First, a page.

***Addition: I’d also prefer not to see the continued squandering of American resources that came about with the promise of military action to remove Saddam Hussein. The promise was democracy in the Middle-East, the results are apparently much less, with many serious consequences likely still to come. Hubris and overreach is easy. Strategy and good policy is hard.
Right now, I tend to favor ordered liberty at home, a reduced role for the Executive branch, and the aim of strategic re-alignment based on a more realist understanding of alliance-making abroad. Trade and sovereignty, patriotism tempered with patience, humility, and moral decency would be better than some of what I fear may be in the cards.
Let the math, science, trade, study and friendships form as much as possible without the silly seriousness of politics entering into daily lives, and the issues of potential conflict handled with courage and wisdom.
Apparently, not all ‘individual humans’ as defined by Western intellectual traditions and Western secular humanists/idealists see themselves as Westerners do.
In spite of the last American administration, not everyone wants to be a member of a global Anglo-capitalist trading and legal order, forced to create some kind of functioning Western-style democracy, backed by American military power and guided no doubt, by some Christian belief from afar. Nor do many people perhaps even want a Westphalian state (which means having to keep-up appearances at NATO gatherings and maintain some basic founding documents/Constitution and a minimal standing army).
In spite of the current American administration, not everyone wants to join into a state of perpetual progressive protest and activism, living under ever-growing social-democratic bureaucratic States promising their own visions of the ideal society, justifying some violence and righteous revolutionary activity in the process, exerting their will through international institutions, looking for human rights and new classes of victims.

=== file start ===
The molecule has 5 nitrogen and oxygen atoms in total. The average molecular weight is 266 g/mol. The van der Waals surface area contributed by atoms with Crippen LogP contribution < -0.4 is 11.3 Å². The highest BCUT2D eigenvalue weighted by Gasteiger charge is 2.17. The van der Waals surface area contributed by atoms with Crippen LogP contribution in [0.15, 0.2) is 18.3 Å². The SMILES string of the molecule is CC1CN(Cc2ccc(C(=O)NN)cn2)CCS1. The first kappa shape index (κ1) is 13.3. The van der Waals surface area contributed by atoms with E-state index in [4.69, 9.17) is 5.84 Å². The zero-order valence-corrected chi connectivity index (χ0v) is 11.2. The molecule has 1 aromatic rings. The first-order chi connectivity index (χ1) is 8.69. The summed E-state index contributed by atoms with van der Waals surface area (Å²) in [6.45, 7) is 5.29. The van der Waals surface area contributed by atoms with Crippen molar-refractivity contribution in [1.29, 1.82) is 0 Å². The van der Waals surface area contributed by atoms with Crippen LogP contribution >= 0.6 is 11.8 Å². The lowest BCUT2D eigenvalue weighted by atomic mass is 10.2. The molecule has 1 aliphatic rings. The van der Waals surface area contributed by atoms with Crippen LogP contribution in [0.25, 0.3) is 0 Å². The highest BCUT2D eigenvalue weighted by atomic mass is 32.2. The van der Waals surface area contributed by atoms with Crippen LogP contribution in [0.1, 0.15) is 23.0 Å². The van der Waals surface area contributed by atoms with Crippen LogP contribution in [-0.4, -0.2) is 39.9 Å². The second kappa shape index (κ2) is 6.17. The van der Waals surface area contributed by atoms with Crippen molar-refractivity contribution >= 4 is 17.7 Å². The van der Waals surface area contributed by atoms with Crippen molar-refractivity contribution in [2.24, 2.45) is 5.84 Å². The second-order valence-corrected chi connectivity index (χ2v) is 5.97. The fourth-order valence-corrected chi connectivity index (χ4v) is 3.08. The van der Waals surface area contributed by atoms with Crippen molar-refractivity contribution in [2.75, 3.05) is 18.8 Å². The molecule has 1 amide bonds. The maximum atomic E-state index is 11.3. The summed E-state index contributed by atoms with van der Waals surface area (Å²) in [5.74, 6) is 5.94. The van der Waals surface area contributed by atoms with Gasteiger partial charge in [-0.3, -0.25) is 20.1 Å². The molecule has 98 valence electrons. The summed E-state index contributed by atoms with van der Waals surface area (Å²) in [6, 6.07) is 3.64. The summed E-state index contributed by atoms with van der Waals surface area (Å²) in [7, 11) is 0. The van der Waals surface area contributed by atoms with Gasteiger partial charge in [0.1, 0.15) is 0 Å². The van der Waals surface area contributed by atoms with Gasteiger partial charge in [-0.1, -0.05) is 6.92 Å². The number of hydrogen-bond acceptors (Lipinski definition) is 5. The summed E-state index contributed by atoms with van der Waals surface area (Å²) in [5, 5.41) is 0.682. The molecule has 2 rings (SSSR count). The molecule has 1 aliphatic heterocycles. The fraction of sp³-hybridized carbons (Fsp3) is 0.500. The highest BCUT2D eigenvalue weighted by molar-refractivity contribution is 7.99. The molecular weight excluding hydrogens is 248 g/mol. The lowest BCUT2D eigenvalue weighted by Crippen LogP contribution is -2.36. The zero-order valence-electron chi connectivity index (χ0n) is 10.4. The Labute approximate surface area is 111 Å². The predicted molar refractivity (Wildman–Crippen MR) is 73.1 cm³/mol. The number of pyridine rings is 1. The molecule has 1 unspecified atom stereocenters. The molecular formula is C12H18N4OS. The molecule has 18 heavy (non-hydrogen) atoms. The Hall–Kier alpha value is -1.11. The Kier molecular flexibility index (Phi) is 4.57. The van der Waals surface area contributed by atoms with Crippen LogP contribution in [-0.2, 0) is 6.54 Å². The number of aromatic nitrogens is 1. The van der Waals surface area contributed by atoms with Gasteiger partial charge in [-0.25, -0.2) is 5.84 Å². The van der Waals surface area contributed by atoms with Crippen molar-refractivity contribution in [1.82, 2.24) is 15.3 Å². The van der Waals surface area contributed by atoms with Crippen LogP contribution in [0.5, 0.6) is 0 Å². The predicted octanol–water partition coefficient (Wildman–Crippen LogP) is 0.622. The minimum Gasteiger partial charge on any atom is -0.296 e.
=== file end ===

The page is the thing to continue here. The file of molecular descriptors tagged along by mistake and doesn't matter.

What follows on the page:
Not everyone prefers such ideals, say, over immediate relief, money, advantage, and leverage in their relations with American interests.
There are many other models which are NOT a part of the traditions and institutions to which I am responsible, from the old Persian empire to the modern Islamic/Islamist hybrid State (or as many would prefer, a functioning, secure Islamic order like the good ol’ days).
From the ancient Han Chinese core/Mandarin system to the big-chief tribal setup found in various regions of what we’re calling the modern world.
On that note: When ISIS holds territory, ISIS is able to amplify its reach and scope. Some ISIS folks apparently want virgins and/or slaves, guns, blood and power. Others have a slightly bigger picture in mind, settling for a brutal enforcement regime in Raqqa…for now.
I have some concern for these lower risk, higher consequence events happening where I live, and I tend to favor cold-eyed realist leaders who will focus on such threats enough to balance my/your/our freedoms with a lighter hand.
In fact, some consideration of the above is one the main reasons on which I consider my vote, even for the two unpleasant choices currently facing me and you (candidates who both seem to consistently put themselves, and their images of themselves, above most other considerations…most of the time).